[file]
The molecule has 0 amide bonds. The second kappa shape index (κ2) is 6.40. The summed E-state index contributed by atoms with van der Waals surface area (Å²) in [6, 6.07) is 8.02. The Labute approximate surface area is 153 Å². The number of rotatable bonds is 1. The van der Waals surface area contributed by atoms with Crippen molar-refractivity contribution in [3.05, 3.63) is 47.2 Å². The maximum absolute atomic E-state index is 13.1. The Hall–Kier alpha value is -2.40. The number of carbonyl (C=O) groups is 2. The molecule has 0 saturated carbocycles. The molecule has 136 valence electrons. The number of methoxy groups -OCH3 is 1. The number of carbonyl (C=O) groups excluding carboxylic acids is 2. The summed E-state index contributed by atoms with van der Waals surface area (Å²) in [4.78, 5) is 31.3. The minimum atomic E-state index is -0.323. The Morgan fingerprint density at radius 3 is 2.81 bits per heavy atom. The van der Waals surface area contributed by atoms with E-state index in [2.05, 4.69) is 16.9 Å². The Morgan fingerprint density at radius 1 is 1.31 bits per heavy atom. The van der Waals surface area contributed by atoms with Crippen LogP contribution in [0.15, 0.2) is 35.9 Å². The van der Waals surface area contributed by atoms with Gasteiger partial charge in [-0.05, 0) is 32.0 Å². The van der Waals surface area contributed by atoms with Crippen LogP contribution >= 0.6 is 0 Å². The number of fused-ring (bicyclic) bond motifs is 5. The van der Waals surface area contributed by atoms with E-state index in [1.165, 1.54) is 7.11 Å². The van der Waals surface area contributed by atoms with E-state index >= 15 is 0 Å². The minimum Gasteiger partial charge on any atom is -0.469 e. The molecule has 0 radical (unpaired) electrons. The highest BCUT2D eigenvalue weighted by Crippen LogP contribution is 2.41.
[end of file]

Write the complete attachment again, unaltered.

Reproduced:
The molecule has 0 amide bonds. The second kappa shape index (κ2) is 6.40. The summed E-state index contributed by atoms with van der Waals surface area (Å²) in [6, 6.07) is 8.02. The Labute approximate surface area is 153 Å². The number of rotatable bonds is 1. The van der Waals surface area contributed by atoms with Crippen molar-refractivity contribution in [3.05, 3.63) is 47.2 Å². The maximum absolute atomic E-state index is 13.1. The Hall–Kier alpha value is -2.40. The number of carbonyl (C=O) groups is 2. The molecule has 0 saturated carbocycles. The molecule has 136 valence electrons. The number of methoxy groups -OCH3 is 1. The number of carbonyl (C=O) groups excluding carboxylic acids is 2. The summed E-state index contributed by atoms with van der Waals surface area (Å²) in [4.78, 5) is 31.3. The minimum atomic E-state index is -0.323. The Morgan fingerprint density at radius 3 is 2.81 bits per heavy atom. The van der Waals surface area contributed by atoms with E-state index in [2.05, 4.69) is 16.9 Å². The Morgan fingerprint density at radius 1 is 1.31 bits per heavy atom. The van der Waals surface area contributed by atoms with Crippen LogP contribution in [0.15, 0.2) is 35.9 Å². The van der Waals surface area contributed by atoms with Gasteiger partial charge in [-0.05, 0) is 32.0 Å². The van der Waals surface area contributed by atoms with Crippen LogP contribution >= 0.6 is 0 Å². The number of fused-ring (bicyclic) bond motifs is 5. The van der Waals surface area contributed by atoms with E-state index in [1.165, 1.54) is 7.11 Å². The van der Waals surface area contributed by atoms with E-state index >= 15 is 0 Å². The minimum Gasteiger partial charge on any atom is -0.469 e. The molecule has 0 radical (unpaired) electrons. The highest BCUT2D eigenvalue weighted by Crippen LogP contribution is 2.41.